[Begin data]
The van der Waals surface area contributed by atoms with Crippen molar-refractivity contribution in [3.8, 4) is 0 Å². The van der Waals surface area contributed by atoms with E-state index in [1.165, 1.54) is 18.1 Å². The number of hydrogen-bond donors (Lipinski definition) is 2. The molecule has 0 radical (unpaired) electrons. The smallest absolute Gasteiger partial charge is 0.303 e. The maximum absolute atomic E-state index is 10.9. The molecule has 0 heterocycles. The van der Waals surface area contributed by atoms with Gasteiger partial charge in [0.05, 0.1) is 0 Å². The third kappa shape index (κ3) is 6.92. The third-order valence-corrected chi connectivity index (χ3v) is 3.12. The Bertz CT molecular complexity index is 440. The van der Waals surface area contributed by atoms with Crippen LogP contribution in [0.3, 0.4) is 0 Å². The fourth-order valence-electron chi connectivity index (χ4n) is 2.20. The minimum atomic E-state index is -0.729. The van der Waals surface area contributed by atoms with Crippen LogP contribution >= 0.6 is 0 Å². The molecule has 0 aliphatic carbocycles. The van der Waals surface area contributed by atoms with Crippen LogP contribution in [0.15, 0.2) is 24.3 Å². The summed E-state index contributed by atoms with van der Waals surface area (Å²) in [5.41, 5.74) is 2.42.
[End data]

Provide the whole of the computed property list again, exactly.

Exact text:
The van der Waals surface area contributed by atoms with Crippen molar-refractivity contribution in [3.8, 4) is 0 Å². The van der Waals surface area contributed by atoms with E-state index in [1.165, 1.54) is 18.1 Å². The number of hydrogen-bond donors (Lipinski definition) is 2. The molecule has 0 radical (unpaired) electrons. The smallest absolute Gasteiger partial charge is 0.303 e. The maximum absolute atomic E-state index is 10.9. The molecule has 0 heterocycles. The van der Waals surface area contributed by atoms with Gasteiger partial charge in [0.05, 0.1) is 0 Å². The third kappa shape index (κ3) is 6.92. The third-order valence-corrected chi connectivity index (χ3v) is 3.12. The Bertz CT molecular complexity index is 440. The van der Waals surface area contributed by atoms with Crippen LogP contribution in [0.3, 0.4) is 0 Å². The fourth-order valence-electron chi connectivity index (χ4n) is 2.20. The minimum atomic E-state index is -0.729. The van der Waals surface area contributed by atoms with Crippen LogP contribution >= 0.6 is 0 Å². The molecule has 0 aliphatic carbocycles. The van der Waals surface area contributed by atoms with Crippen LogP contribution in [0.15, 0.2) is 24.3 Å². The summed E-state index contributed by atoms with van der Waals surface area (Å²) in [5.41, 5.74) is 2.42.